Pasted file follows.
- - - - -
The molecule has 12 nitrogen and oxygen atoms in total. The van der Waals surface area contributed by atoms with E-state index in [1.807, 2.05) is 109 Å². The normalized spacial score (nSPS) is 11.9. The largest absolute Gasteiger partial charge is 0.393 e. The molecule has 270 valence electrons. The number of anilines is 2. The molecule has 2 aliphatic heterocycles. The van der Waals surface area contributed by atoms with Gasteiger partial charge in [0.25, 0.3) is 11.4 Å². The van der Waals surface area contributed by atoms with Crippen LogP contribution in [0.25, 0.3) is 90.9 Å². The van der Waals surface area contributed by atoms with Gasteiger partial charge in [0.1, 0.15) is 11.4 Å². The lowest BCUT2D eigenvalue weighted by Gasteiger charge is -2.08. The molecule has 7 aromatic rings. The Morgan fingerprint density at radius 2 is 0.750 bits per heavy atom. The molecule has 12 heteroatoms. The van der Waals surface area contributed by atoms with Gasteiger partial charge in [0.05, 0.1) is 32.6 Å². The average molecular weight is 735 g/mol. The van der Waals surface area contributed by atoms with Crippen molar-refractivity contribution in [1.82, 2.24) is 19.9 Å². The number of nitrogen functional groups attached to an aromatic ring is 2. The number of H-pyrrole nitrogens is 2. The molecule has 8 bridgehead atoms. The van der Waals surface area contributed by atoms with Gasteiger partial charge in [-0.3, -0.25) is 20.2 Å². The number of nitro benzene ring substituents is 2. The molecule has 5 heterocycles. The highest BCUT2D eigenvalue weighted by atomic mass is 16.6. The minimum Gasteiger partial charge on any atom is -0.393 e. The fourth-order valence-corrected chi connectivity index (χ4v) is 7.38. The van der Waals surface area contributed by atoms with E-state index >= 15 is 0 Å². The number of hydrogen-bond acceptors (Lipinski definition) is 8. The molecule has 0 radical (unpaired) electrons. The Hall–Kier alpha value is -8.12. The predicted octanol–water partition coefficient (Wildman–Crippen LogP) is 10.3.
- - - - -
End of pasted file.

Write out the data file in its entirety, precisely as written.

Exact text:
The molecule has 12 nitrogen and oxygen atoms in total. The van der Waals surface area contributed by atoms with E-state index in [1.807, 2.05) is 109 Å². The normalized spacial score (nSPS) is 11.9. The largest absolute Gasteiger partial charge is 0.393 e. The molecule has 270 valence electrons. The number of anilines is 2. The molecule has 2 aliphatic heterocycles. The van der Waals surface area contributed by atoms with Gasteiger partial charge in [0.25, 0.3) is 11.4 Å². The van der Waals surface area contributed by atoms with Crippen LogP contribution in [0.25, 0.3) is 90.9 Å². The van der Waals surface area contributed by atoms with Gasteiger partial charge in [0.1, 0.15) is 11.4 Å². The lowest BCUT2D eigenvalue weighted by Gasteiger charge is -2.08. The molecule has 7 aromatic rings. The Morgan fingerprint density at radius 2 is 0.750 bits per heavy atom. The molecule has 12 heteroatoms. The van der Waals surface area contributed by atoms with Gasteiger partial charge in [0.05, 0.1) is 32.6 Å². The average molecular weight is 735 g/mol. The van der Waals surface area contributed by atoms with Crippen molar-refractivity contribution in [1.82, 2.24) is 19.9 Å². The number of nitrogen functional groups attached to an aromatic ring is 2. The number of H-pyrrole nitrogens is 2. The molecule has 8 bridgehead atoms. The van der Waals surface area contributed by atoms with Gasteiger partial charge in [-0.3, -0.25) is 20.2 Å². The number of nitro benzene ring substituents is 2. The molecule has 5 heterocycles. The highest BCUT2D eigenvalue weighted by atomic mass is 16.6. The minimum Gasteiger partial charge on any atom is -0.393 e. The fourth-order valence-corrected chi connectivity index (χ4v) is 7.38. The van der Waals surface area contributed by atoms with E-state index >= 15 is 0 Å². The number of hydrogen-bond acceptors (Lipinski definition) is 8. The molecule has 0 radical (unpaired) electrons. The Hall–Kier alpha value is -8.12. The predicted octanol–water partition coefficient (Wildman–Crippen LogP) is 10.3.